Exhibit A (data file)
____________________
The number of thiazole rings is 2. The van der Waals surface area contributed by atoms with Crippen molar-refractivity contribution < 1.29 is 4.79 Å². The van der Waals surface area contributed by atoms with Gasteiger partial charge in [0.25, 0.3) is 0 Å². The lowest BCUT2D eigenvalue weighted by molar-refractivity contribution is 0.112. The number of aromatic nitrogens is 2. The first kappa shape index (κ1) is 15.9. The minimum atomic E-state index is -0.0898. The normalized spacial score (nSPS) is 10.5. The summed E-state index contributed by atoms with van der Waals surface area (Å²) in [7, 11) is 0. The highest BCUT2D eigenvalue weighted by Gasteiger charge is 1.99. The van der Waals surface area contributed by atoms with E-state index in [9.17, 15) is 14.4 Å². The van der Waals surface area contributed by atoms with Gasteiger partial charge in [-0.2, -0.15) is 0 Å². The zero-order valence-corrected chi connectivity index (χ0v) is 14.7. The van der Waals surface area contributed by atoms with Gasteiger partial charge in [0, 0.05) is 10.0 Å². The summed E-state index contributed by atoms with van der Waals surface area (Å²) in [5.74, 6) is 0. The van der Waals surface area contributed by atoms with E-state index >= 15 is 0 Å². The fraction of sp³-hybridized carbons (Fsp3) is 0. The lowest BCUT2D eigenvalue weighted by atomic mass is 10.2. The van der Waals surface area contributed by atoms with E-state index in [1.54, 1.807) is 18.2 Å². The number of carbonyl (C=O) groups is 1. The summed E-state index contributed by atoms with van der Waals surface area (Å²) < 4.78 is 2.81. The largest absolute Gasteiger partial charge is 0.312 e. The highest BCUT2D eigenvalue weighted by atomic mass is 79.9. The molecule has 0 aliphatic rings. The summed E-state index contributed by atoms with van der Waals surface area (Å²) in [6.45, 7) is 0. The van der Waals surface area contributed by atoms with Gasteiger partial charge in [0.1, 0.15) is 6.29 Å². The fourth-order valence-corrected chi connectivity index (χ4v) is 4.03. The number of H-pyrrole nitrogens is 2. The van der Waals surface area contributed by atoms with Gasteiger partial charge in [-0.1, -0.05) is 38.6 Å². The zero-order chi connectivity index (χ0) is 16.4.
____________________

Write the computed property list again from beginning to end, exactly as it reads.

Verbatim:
The number of thiazole rings is 2. The van der Waals surface area contributed by atoms with Crippen molar-refractivity contribution < 1.29 is 4.79 Å². The van der Waals surface area contributed by atoms with Gasteiger partial charge in [0.25, 0.3) is 0 Å². The lowest BCUT2D eigenvalue weighted by molar-refractivity contribution is 0.112. The number of aromatic nitrogens is 2. The first kappa shape index (κ1) is 15.9. The minimum atomic E-state index is -0.0898. The normalized spacial score (nSPS) is 10.5. The summed E-state index contributed by atoms with van der Waals surface area (Å²) in [7, 11) is 0. The highest BCUT2D eigenvalue weighted by Gasteiger charge is 1.99. The van der Waals surface area contributed by atoms with E-state index in [9.17, 15) is 14.4 Å². The van der Waals surface area contributed by atoms with Gasteiger partial charge in [-0.2, -0.15) is 0 Å². The zero-order valence-corrected chi connectivity index (χ0v) is 14.7. The van der Waals surface area contributed by atoms with Gasteiger partial charge in [0, 0.05) is 10.0 Å². The summed E-state index contributed by atoms with van der Waals surface area (Å²) in [5.74, 6) is 0. The van der Waals surface area contributed by atoms with E-state index >= 15 is 0 Å². The fraction of sp³-hybridized carbons (Fsp3) is 0. The lowest BCUT2D eigenvalue weighted by atomic mass is 10.2. The van der Waals surface area contributed by atoms with E-state index in [1.54, 1.807) is 18.2 Å². The number of carbonyl (C=O) groups is 1. The summed E-state index contributed by atoms with van der Waals surface area (Å²) < 4.78 is 2.81. The largest absolute Gasteiger partial charge is 0.312 e. The highest BCUT2D eigenvalue weighted by atomic mass is 79.9. The molecule has 0 aliphatic rings. The summed E-state index contributed by atoms with van der Waals surface area (Å²) in [6.45, 7) is 0. The van der Waals surface area contributed by atoms with Gasteiger partial charge in [0.1, 0.15) is 6.29 Å². The fourth-order valence-corrected chi connectivity index (χ4v) is 4.03. The number of H-pyrrole nitrogens is 2. The van der Waals surface area contributed by atoms with Gasteiger partial charge in [-0.1, -0.05) is 38.6 Å². The zero-order chi connectivity index (χ0) is 16.4.